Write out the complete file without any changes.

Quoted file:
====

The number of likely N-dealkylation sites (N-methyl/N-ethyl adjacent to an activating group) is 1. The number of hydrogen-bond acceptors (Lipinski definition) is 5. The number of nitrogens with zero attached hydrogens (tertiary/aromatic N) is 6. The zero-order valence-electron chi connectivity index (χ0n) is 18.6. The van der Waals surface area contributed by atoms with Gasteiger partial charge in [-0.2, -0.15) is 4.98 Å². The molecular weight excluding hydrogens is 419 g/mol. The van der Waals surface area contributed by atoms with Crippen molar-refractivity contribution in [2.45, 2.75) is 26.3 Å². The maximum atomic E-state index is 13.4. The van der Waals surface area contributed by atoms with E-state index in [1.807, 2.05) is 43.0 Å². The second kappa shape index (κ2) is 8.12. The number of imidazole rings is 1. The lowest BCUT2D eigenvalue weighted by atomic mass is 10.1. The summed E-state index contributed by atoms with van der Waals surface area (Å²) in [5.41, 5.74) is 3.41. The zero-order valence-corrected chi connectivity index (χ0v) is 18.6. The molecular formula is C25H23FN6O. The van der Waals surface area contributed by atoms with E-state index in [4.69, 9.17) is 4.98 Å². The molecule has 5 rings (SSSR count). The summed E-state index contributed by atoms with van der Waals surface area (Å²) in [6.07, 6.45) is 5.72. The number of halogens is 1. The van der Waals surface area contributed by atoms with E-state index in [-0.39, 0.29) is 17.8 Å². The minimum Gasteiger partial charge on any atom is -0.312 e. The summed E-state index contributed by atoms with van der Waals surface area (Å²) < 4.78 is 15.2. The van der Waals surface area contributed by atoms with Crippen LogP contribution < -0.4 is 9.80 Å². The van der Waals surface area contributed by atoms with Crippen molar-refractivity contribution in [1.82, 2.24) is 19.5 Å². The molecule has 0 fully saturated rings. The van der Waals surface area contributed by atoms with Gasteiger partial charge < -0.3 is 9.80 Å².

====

The number of likely N-dealkylation sites (N-methyl/N-ethyl adjacent to an activating group) is 1. The number of hydrogen-bond acceptors (Lipinski definition) is 5. The number of nitrogens with zero attached hydrogens (tertiary/aromatic N) is 6. The zero-order valence-electron chi connectivity index (χ0n) is 18.6. The van der Waals surface area contributed by atoms with Gasteiger partial charge in [-0.2, -0.15) is 4.98 Å². The molecular weight excluding hydrogens is 419 g/mol. The van der Waals surface area contributed by atoms with Crippen molar-refractivity contribution in [2.45, 2.75) is 26.3 Å². The maximum atomic E-state index is 13.4. The van der Waals surface area contributed by atoms with E-state index in [1.807, 2.05) is 43.0 Å². The second kappa shape index (κ2) is 8.12. The number of imidazole rings is 1. The lowest BCUT2D eigenvalue weighted by atomic mass is 10.1. The summed E-state index contributed by atoms with van der Waals surface area (Å²) in [5.41, 5.74) is 3.41. The zero-order valence-corrected chi connectivity index (χ0v) is 18.6. The molecular formula is C25H23FN6O. The van der Waals surface area contributed by atoms with E-state index in [4.69, 9.17) is 4.98 Å². The molecule has 5 rings (SSSR count). The summed E-state index contributed by atoms with van der Waals surface area (Å²) in [6.07, 6.45) is 5.72. The number of halogens is 1. The van der Waals surface area contributed by atoms with E-state index in [-0.39, 0.29) is 17.8 Å². The minimum Gasteiger partial charge on any atom is -0.312 e. The summed E-state index contributed by atoms with van der Waals surface area (Å²) < 4.78 is 15.2. The van der Waals surface area contributed by atoms with Crippen LogP contribution < -0.4 is 9.80 Å². The van der Waals surface area contributed by atoms with Crippen molar-refractivity contribution in [1.82, 2.24) is 19.5 Å². The molecule has 0 fully saturated rings. The van der Waals surface area contributed by atoms with Gasteiger partial charge < -0.3 is 9.80 Å².